I’m not particularly tall; I’m not particularly wide; but still, I absolutely cannot get comfortable while on an airplane. There’s something about the small, rigid seats and the recirculated air that makes it nearly impossible for me to settle in on a plane, let alone get some shut-eye.
For years, in desperate attempt to sleep at 40,000 feet, I tried variations on the standard neck pillow—you know, the U-shaped one they sell at nearly every kiosk in the terminal. I tried inflatable neck pillows, I tried memory foam neck pillows, I even tried bringing my own bed pillow from home. No matter what, I’d arrive at my destination bleary-eyed and desperate to dive into bed.
But then I received the Huzi Infinity Pillow ($40) as a gift from a friend who called it a game-changer for lengthy airplane rides and car trips: and a game-changer it was.
Putting it to the test
This pillow has an infinity design, so there is support at every angle. It’s essentially one big loop—like a long skinny body pillow that’s sewn together at both ends. The first time I used it, I was on a six-hour flight from NYC to Los Angeles. I—the woman who absolutely cannot sleep on planes—wrapped that soft pillow around my neck, leaned over to the side, and fell asleep before we even took off: I never even reclined my chair.
I woke up to the wheels hitting the ground in California. That day was totally disorienting—because I had actually slept the whole flight. I spent the day bright-eyed, but wondering, how did I get here?! Did I teleport? It was glorious, and I knew right then and there that I’d never take another trip without my trusty new neck pillow.
Why it works
My main problem with traditional neck pillows was always the fact that, despite my best efforts, my head would inevitably fall forward. And if that motion didn’t immediately wake me up, I’d wake up a few minutes later with a sore neck. The supportive infinity design on this pillow eliminates that problem.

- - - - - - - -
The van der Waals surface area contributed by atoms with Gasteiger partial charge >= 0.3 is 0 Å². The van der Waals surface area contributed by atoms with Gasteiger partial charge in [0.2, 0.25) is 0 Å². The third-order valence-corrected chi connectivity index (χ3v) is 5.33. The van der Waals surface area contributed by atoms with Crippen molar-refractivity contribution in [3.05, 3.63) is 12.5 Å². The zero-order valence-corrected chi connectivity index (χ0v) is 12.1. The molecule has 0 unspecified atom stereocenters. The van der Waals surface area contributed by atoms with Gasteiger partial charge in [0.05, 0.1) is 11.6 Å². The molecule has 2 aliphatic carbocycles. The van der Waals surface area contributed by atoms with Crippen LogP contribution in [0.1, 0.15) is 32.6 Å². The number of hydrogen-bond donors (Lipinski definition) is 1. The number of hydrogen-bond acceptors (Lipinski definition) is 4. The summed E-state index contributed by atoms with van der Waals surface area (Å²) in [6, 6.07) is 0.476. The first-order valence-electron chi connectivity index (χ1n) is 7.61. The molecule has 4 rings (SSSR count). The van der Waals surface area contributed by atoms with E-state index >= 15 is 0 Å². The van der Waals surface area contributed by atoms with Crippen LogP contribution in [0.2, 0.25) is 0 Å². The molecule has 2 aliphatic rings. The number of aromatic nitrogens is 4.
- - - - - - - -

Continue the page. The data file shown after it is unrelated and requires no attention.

I wrap the pillow around my neck twice to create a sort of cocoon around my head that prevents it from bobbing, yet isn't restrictive. The flexible design also makes it possible to fold it into a traditional pillow, finagle it into a sleep mask, or prop it up as a back cushion. It’s about three feet long, so you can even wrap it around your entire body to cushion both your neck and your back at the same time.
The filling is super soft and plush—it feels like you’re resting your head on a down pillow. Plus, the high-quality bamboo fabric is very soft and silky to the touch. It’s also machine-washable, hypoallergenic, and anti-bacterial, which is great for germy planes.
Is it worth it?
One of the best things about this comfortable neck pillow is that it offers more support than some similarly designed scarf neck pillows, yet it doesn’t look ridiculous (I’m looking at you, Ostrich pillow). And although it’s technically pretty big, it’s squishy enough to stuff into an already jam-packed carry-on. I’ve done so many times without issue.
Yes, the Huzi neck pillow is more expensive than some of the cheap pillows you’ll find at drugstores (you know, the ones you can never seem to fall asleep with?). But the price of the Huzi is comparable to any highly-recommended neck pillow—in fact, it’s cheaper than some other fan favorites on the market (looking at you again, Ostrich pillow!).
These days, I don’t get much sleep on planes. Not because of comfort, but because I have an infant in tow. On a recent overnight flight to Norway, though, that same neck pillow helped me squeeze in a few hours of sleep once my son went down. And actually getting some sleep on a trans-continental flight, even when you’re traveling with a baby? That’s priceless.